A few collectors may have missed the September 2014 Hidari Zingaro notice about the Gunjo and Lapis Lazuli Dobs. (Find the notice here and find the original sale here.) While the consequences are not as severe as a going the wrong way in a John Hughes screwball comedy, a surprised collector may receive a print slightly different than anticipated.
After profusely thanking their patrons, Murakami’s Hidari Zingaro website explains that the names of the Dobs have been mixed up. Hence the dob formerly known as And Then x 727 Ultramarine Gunjo changes to And then x 6 Lapis Lazuli: The Superflat Method and vice versa. They go on to explain that the confusion resulted from multiple name changes along with the simultaneous release of similar dobs (more specifically, six blue dob lookalikes). Hidari Zingaro filled orders based on the titles, not the pictures. However, if someone ordered a Lapis and counted on having the Dob with the stained nose and red tooth on the left they could make a swap—those Hidari Zingaro folks are swell!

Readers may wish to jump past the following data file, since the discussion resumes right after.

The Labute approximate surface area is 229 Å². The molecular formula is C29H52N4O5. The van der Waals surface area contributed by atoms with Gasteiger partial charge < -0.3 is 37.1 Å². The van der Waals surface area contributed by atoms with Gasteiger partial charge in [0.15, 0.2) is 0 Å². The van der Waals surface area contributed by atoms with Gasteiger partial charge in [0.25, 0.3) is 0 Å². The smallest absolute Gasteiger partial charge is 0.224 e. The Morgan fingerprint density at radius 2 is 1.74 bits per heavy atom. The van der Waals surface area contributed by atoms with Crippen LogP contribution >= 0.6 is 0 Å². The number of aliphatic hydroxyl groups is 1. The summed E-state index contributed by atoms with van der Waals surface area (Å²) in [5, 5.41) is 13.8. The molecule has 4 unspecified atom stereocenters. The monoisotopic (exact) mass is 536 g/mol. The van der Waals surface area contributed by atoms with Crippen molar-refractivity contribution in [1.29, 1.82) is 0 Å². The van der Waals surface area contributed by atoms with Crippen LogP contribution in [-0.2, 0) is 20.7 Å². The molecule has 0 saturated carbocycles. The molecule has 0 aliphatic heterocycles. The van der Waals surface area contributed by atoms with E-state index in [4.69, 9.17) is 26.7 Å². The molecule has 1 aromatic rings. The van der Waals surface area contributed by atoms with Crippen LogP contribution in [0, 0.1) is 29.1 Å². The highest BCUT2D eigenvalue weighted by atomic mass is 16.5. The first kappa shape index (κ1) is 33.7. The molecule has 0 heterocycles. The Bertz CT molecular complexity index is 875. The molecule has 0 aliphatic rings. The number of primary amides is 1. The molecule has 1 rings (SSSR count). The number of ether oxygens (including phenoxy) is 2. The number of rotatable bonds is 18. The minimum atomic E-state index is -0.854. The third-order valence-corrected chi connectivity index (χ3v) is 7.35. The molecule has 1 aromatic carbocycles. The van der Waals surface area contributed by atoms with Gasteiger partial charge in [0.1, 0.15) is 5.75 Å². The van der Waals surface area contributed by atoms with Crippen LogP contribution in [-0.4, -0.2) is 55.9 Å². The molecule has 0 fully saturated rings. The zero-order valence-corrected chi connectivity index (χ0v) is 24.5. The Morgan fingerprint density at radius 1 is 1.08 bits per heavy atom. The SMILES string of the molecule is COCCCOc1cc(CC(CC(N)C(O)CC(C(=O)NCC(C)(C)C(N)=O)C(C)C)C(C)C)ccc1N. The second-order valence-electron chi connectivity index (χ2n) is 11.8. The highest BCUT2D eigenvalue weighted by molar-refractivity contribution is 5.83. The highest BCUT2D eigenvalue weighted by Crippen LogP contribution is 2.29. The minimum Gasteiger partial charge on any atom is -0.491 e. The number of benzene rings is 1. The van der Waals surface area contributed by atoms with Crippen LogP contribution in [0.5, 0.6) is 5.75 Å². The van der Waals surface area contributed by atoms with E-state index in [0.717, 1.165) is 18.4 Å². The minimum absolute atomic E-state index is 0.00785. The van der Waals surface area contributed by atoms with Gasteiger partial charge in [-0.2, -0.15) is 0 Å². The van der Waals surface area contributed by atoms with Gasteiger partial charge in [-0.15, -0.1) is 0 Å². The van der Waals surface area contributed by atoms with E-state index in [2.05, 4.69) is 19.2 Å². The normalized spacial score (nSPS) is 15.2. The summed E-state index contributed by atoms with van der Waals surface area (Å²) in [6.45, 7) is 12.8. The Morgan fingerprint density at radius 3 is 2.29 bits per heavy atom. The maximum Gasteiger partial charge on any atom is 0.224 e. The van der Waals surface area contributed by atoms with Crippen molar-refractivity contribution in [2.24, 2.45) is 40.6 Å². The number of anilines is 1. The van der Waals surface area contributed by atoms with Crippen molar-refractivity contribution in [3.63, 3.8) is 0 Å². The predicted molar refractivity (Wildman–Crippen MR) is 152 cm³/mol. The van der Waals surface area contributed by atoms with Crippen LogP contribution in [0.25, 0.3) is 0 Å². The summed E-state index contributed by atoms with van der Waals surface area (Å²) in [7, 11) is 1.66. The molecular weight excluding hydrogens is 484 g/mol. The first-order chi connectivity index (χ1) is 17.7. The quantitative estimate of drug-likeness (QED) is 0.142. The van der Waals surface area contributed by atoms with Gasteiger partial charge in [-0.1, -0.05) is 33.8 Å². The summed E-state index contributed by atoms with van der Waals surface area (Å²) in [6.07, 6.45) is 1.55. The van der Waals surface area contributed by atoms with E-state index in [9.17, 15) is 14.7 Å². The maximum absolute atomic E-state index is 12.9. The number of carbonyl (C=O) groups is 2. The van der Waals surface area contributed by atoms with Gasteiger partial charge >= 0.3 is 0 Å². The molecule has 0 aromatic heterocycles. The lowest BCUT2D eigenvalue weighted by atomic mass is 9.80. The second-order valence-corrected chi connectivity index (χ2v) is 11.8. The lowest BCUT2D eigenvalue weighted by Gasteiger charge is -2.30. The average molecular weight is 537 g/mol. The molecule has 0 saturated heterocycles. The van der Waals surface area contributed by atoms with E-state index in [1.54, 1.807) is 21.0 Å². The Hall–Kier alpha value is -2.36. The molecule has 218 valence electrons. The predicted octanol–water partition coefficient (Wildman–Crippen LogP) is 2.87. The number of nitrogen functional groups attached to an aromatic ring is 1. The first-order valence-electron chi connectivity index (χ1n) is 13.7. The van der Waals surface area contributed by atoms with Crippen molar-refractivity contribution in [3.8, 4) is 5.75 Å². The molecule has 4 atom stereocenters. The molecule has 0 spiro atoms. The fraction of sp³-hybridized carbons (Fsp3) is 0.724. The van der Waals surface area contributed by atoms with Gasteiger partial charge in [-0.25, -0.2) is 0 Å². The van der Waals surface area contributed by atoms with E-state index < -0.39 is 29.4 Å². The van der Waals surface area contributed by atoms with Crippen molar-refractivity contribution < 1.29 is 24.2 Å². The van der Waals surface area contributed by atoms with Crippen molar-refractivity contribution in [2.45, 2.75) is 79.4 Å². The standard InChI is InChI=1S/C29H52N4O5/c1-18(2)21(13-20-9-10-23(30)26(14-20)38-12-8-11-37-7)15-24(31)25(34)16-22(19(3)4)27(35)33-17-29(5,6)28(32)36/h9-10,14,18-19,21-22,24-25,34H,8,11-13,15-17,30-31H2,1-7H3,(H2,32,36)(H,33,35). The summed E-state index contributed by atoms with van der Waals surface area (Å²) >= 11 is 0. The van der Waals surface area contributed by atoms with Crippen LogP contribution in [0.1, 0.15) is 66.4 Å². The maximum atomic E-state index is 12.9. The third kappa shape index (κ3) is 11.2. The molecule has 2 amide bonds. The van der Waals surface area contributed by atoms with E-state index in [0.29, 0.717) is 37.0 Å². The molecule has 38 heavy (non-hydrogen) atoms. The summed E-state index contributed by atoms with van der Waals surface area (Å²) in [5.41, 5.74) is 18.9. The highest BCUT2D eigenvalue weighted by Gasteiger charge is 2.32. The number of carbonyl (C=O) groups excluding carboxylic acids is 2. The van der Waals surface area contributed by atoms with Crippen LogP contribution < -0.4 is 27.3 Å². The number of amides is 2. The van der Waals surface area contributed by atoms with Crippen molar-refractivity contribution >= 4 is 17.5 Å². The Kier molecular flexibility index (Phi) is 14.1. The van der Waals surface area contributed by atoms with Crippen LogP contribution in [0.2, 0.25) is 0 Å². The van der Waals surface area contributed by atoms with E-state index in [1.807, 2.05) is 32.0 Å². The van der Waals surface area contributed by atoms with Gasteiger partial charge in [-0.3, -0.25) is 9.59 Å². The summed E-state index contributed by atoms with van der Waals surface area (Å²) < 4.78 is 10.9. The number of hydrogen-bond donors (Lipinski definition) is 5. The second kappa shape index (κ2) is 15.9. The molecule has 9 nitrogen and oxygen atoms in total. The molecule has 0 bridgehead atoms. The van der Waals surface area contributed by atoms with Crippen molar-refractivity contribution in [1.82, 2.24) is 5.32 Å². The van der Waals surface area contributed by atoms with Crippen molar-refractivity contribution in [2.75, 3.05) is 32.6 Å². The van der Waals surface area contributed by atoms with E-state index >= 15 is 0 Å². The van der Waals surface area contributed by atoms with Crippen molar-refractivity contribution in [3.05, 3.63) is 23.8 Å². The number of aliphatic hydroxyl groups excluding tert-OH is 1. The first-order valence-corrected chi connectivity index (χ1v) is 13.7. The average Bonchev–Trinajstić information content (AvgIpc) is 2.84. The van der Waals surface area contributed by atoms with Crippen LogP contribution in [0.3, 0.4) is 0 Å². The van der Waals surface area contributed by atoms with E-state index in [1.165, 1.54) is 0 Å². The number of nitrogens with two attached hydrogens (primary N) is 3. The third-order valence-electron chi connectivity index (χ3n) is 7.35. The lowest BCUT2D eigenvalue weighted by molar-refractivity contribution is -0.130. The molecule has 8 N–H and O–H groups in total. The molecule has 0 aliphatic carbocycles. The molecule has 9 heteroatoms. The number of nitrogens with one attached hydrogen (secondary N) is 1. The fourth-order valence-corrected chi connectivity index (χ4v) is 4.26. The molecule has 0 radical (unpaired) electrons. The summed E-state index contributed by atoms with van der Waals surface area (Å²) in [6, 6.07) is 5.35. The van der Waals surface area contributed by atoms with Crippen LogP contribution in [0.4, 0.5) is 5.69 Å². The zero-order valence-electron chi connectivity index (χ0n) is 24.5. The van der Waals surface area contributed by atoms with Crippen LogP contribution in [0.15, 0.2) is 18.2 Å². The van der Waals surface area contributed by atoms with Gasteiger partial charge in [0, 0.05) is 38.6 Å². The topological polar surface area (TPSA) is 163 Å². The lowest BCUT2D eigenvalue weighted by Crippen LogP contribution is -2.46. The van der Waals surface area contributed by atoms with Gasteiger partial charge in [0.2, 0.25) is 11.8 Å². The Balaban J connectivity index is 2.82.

Does the Murakami Gunjo/Lapis flip-flop have any lasting consequences? Well, trawling around on the internet, I can find no small number of merchants who advertise the two prints with the wrong original names—so I suppose they’ve failed to do their due diligence. Or not? The label on the boxes display the titles in Japanese, so maybe the sellers can’t read the titles––but Japanese sellers mix it up too! I suspect that sellers simply snap stock photos from their order forms (see a form in this post) or grab photos from the internet, all which have the titles mixed up.
The Sugimoto68 shop has the correct Lapis Lazuli available, but if you happen to grab a Gunjo or Lapis Lazuli elsewhere and you examine the print to find that the seller advertised a Dob print with an image that does not match the title, perhaps you can negotiate a small discount. Just show them pictures from the unofficial Gunjo/Lapis Lazuli guide!